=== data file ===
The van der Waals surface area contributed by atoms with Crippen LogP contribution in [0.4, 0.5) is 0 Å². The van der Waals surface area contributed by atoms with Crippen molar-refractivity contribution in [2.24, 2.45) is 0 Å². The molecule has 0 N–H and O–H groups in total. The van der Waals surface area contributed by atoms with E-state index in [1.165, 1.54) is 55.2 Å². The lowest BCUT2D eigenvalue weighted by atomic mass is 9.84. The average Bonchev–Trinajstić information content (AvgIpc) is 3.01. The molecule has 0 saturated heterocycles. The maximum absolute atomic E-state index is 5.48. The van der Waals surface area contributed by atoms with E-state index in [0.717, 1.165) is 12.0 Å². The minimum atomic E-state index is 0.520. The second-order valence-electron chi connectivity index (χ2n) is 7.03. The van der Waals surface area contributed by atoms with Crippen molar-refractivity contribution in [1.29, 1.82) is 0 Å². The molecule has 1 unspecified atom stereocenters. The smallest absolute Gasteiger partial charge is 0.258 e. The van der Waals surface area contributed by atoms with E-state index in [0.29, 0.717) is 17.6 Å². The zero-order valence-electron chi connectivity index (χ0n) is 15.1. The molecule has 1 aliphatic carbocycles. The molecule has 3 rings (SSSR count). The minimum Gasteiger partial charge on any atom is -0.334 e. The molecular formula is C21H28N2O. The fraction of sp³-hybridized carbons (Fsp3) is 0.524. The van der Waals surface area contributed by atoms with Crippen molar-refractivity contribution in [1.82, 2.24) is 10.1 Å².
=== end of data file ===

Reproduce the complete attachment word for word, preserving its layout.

The van der Waals surface area contributed by atoms with Crippen LogP contribution in [0.4, 0.5) is 0 Å². The van der Waals surface area contributed by atoms with Crippen molar-refractivity contribution in [2.24, 2.45) is 0 Å². The molecule has 0 N–H and O–H groups in total. The van der Waals surface area contributed by atoms with E-state index in [1.165, 1.54) is 55.2 Å². The lowest BCUT2D eigenvalue weighted by atomic mass is 9.84. The average Bonchev–Trinajstić information content (AvgIpc) is 3.01. The molecule has 0 saturated heterocycles. The maximum absolute atomic E-state index is 5.48. The van der Waals surface area contributed by atoms with E-state index in [0.717, 1.165) is 12.0 Å². The minimum atomic E-state index is 0.520. The second-order valence-electron chi connectivity index (χ2n) is 7.03. The van der Waals surface area contributed by atoms with Crippen molar-refractivity contribution in [1.29, 1.82) is 0 Å². The molecule has 1 unspecified atom stereocenters. The smallest absolute Gasteiger partial charge is 0.258 e. The van der Waals surface area contributed by atoms with E-state index in [0.29, 0.717) is 17.6 Å². The zero-order valence-electron chi connectivity index (χ0n) is 15.1. The molecule has 1 aliphatic carbocycles. The molecule has 3 rings (SSSR count). The minimum Gasteiger partial charge on any atom is -0.334 e. The molecular formula is C21H28N2O. The fraction of sp³-hybridized carbons (Fsp3) is 0.524. The van der Waals surface area contributed by atoms with Crippen molar-refractivity contribution in [1.82, 2.24) is 10.1 Å².